One long-term care reform proposal would save billions, report finds

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Certain long-term care reforms could save the government $35 billion over the next 10 years, while providing for  more effective reimbursement and post-acute care systems, according to a report released today by Avalere Health.

The report analyzes a long-term care reform proposal put forth by the American Health Care Association, the National Center for Assisted Living and the National Alliance for Quality Nursing Home Care. Highlights of the proposal include:

The creation of a new, site-neutral Medicare payment system for post-acute care based on patients' conditions and medical needs. Decisions would be based on more evidence using a standardized patient assessment tool.
The creation of a fully federalized, voluntary, catastrophic long-term care (LTC) benefit. Medicaid no longer would pay for LTC for seniors.    

An increased amount of private funds used for long-term care services. Individuals would share the cost burden of the new LTC benefit in the form of a personal responsibility allowance, scaled to income.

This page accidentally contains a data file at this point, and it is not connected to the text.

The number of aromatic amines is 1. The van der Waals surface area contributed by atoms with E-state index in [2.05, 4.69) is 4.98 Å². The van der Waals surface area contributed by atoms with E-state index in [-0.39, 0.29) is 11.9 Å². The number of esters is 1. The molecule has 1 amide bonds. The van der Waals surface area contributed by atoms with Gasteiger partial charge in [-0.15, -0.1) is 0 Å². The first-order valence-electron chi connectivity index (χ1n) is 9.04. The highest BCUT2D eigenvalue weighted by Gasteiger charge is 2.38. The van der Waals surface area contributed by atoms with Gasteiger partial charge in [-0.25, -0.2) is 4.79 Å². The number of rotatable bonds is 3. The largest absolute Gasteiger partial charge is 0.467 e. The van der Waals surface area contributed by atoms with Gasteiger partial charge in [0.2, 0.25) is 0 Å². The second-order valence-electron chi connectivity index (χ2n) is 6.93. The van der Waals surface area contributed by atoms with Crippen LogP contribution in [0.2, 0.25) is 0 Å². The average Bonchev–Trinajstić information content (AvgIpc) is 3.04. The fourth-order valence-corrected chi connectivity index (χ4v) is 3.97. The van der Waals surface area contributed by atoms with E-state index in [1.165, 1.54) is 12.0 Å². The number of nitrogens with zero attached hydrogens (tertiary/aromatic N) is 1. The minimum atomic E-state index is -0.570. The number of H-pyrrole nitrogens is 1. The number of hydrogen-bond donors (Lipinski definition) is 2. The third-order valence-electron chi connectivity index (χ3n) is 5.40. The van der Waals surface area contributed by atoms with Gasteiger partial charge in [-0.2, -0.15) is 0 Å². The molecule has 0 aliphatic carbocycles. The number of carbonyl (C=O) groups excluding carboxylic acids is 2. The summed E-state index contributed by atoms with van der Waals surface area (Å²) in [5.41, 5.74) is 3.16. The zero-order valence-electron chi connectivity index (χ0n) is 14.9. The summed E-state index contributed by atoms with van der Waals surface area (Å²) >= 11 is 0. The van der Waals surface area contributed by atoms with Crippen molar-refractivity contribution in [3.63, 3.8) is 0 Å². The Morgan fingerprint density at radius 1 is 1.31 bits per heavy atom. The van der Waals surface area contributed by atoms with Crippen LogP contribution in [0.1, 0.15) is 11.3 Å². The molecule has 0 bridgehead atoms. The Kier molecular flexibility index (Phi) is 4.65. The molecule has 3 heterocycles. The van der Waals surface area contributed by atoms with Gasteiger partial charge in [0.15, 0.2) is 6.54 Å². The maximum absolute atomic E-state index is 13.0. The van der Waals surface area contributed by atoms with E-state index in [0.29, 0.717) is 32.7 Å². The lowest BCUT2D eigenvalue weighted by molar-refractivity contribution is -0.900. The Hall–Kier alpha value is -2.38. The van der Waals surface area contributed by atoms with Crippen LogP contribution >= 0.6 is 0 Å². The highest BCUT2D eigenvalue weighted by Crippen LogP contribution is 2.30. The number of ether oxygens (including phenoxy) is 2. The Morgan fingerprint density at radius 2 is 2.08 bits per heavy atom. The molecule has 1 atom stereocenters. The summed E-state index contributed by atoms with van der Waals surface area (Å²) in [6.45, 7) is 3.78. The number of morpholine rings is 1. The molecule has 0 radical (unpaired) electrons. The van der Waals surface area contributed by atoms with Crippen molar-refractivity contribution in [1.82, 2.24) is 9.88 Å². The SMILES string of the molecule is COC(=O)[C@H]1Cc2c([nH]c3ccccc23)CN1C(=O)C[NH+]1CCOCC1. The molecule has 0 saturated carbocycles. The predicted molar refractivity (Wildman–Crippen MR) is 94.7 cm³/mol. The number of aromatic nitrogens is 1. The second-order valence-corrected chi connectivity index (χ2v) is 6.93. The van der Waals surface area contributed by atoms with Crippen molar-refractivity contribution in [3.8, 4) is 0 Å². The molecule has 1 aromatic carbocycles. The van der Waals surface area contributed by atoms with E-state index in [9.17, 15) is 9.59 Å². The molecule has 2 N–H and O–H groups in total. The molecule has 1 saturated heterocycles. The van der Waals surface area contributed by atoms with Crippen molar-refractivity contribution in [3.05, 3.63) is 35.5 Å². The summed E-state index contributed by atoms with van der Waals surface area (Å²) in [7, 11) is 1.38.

The proposal would require the Centers for Medicare & Medicaid Services to base reimbursements not on where treatment is given, but on a Medicare beneficiary's condition and treatment requirements. AHCA, NCAL and Alliance expect this would shift funds toward nursing homes and skilled nursing facilities, where patient needs can be greater than some hospital settings.

The proposals would reduce expenditures by $81 billion over 10 years due to more cost- effective placement of Medicare patients in post-acute care settings, according to the report. These savings would offset the estimated cost of $46 billion related to launching a consistent federal long-term care program. This would bring total savings to $35 billion. Proponents of the plan hope these savings will make the proposals more attractive to legislators in Washington. Avalere Health conducted the study on behalf of AHCA, NCAL and Alliance.